Shortly after Justice Fish completed his statute-mandated ‘Independent Review’, the Minister of National Defence announced that another former Puisne Justice of the Supreme Court (and former United Nations Commissioner on Human Rights), Louise Arbour, would conduct an ‘Independent External Comprehensive Review of the Department of National Defence and the Canadian Armed Forces’ focusing on harassment, sexual misconduct and other harmful behaviours.  Recalling that former Justice Marie Deschamps conducted an ‘External Review into Sexual Misconduct and Sexual Harassment in the Canadian Armed Forces’ in 2015, this announcement was viewed by many as yet another review in lieu of actual action by the government.

The (then) Minister of National Defence, Harjit Sajjan, came under increasing pressure for his alleged mishandling of sexual misconduct in the Canadian Forces (CF), including allegations that he intentionally avoided discussing with the (then) DND/CF Ombudsman serious allegations that were brought against the (then) CDS, General Vance, in March 2018.  On 26 October 2021, following an election called by the Prime Minister in August 2021 (less than 2 years into Parliament’s 4-year mandate), Sajjan was replaced by Anita Anand.

Shortly before the federal election was called, the Canadian Forces Provost Marshal (CFPM) announced that no charges would be laid against the new CDS, Admiral McDonald[3], in relation to an investigation that had taken approximately 6 months.  Admiral McDonald had stepped away from his duties as CDS to permit the investigation to proceed unfettered by his presence.  Following the CFPM’s announcement, Admiral McDonald attempted to communicate with the Prime Minister and Prime Minister’s Office to indicate his desire to resume his role as CDS.  However, his calls were ignored.  When he announced his intention to return to his duties, he was placed on indefinite leave by an Order in Council issued by the Governor in Council (the federal Cabinet), even though it was within the capacity of the (then) Minister of National Defence simply to place Admiral McDonald on Leave.

Shortly after her appointment as Minister of National Defence, Minister Anand and the Prime Minister made several announcements.  Minister Anand announced that investigations into allegations of sexual misconduct would no longer be investigated by Military Police and that prosecution of sexual misconduct allegations against members of the Canadian Forces would no longer be prosecuted under the Code of Service Discipline but would be referred to civil courts.

Minister Anand subsequently had to clarify that her announcement was related to allegations of criminal offences of a sexual nature.  ‘Sexual Misconduct’ that did not constitute an offence under the Criminal Code, would still, presumably, be investigated by Military Police, and would be liable for prosecution under the Code of Service Discipline (as would, incidentally, criminal offences not of a sexual nature).  (See: Minister of National Defence Announcement – Sexual Misconduct)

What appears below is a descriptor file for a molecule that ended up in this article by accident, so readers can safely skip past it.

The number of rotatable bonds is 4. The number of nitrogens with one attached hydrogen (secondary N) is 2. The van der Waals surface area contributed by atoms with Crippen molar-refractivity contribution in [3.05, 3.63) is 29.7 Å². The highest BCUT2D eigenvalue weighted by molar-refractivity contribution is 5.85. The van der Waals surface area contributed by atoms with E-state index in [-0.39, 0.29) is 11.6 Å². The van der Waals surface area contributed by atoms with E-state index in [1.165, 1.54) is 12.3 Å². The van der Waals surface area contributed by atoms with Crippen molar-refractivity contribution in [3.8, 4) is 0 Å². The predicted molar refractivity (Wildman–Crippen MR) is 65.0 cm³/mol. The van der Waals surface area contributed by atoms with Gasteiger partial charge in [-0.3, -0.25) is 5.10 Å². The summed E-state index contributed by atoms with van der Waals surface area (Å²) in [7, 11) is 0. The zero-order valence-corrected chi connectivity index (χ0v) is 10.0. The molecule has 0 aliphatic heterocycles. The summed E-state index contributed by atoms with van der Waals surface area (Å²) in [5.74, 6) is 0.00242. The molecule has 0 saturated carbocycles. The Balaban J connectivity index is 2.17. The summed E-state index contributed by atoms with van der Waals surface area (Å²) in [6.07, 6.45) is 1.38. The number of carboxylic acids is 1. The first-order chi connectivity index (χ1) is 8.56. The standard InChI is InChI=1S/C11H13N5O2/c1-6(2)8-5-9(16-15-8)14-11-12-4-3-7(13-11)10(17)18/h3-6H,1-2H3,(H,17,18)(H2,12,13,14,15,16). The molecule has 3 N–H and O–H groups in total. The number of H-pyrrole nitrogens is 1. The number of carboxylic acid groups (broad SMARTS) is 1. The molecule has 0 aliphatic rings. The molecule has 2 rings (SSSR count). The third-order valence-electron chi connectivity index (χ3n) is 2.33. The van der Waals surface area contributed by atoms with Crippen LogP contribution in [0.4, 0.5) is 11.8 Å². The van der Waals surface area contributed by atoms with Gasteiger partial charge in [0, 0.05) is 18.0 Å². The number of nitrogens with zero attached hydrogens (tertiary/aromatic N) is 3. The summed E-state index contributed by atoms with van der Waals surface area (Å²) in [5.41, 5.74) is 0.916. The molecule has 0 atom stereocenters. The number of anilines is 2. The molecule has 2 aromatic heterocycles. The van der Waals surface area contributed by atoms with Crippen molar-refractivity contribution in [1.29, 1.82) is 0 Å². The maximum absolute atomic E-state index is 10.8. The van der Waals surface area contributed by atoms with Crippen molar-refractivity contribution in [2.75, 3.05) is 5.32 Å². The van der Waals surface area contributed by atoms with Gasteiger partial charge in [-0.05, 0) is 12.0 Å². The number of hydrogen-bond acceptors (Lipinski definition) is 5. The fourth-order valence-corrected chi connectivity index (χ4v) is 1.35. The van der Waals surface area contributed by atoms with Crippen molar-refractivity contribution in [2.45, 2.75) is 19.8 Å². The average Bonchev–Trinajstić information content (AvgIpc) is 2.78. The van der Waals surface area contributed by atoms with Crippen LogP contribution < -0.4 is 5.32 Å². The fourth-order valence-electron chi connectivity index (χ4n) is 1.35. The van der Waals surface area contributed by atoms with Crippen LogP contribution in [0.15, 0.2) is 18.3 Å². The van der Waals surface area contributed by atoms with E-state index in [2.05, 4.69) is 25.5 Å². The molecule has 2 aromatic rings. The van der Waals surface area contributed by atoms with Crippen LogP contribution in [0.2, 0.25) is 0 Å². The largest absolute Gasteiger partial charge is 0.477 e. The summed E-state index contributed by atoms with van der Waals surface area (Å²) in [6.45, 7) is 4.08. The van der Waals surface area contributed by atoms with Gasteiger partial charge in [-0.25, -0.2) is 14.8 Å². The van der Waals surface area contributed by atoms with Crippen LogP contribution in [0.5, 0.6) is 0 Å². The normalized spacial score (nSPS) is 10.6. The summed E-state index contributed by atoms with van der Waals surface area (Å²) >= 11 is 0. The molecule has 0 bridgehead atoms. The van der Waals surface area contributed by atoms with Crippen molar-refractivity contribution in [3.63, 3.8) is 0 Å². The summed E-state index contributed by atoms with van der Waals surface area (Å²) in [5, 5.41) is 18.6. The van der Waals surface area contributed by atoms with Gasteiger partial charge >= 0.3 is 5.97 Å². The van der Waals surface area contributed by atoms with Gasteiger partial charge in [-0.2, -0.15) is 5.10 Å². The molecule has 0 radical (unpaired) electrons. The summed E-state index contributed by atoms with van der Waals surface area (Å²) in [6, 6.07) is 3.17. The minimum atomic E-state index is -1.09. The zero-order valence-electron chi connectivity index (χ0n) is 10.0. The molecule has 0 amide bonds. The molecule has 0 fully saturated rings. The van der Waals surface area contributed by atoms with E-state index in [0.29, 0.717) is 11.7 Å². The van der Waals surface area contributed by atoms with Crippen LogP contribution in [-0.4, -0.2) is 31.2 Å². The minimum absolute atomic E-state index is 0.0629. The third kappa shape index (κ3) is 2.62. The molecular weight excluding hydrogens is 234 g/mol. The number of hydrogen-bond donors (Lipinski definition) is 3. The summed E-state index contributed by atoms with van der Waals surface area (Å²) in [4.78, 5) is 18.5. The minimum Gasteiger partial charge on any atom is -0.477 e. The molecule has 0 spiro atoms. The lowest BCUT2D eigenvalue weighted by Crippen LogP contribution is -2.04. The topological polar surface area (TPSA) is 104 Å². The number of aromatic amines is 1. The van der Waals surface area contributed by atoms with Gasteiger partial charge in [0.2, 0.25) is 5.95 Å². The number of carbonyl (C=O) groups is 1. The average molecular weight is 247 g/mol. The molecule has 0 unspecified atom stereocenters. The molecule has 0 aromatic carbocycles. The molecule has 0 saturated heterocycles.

What was not discussed in these initial announcements was the requirement under the NDA for such instructions to the CFPM and the Director of Military Prosecutions (DMP) to emanate from the CDS and Judge Advocate General, respectively.  The NDA does not permit the Minister of National Defence to issue direction, personally, to the CFPM and the DMP.  No further details have yet been provided on the specific orders and timeline for this change in policy. (See: The MND’s New Policy and the Rule of Law)

Shortly after that announcement was made, the Prime Minister and Minister of National Defence made two further announcements.  First, by Order in Council, Admiral McDonald was removed from the position of CDS, based upon the Crown’s broad discretion to remove an officer from the ‘at pleasure’ appointment of CDS.  General Wayne Eyre, who had been Acting CDS for most of 2021, was subsequently appointed CDS.  Second, the Minister and the new CDS then issued a public apology to CF survivors of sexual misconduct.

Other ‘news’ involving military justice in Canada was largely over-shadowed by the more salacious aspects of allegations of sexual misconduct against GOFO.  However, the importance of such developments should not be discounted.

In R v McGregor, 2020 CMAC 8, a panel of the CMAC (coincidentally, the same judges who heard the appeals in R v Edwards, et al) held that section 8 of the Charter (“Everyone has the right to be secure against unreasonable search or seizure”) does not apply extra-territorially, even where a member of the CF is: (a) outside Canada because of duty, and not voluntarily; and, (b) subject to the extra-territorial application of the Code of Service Discipline. (See: Extra-Territorial Application of the Canadian Charter of Rights and Freedoms).  Leave to appeal to the Supreme Court of Canada was granted on 14 October 2021.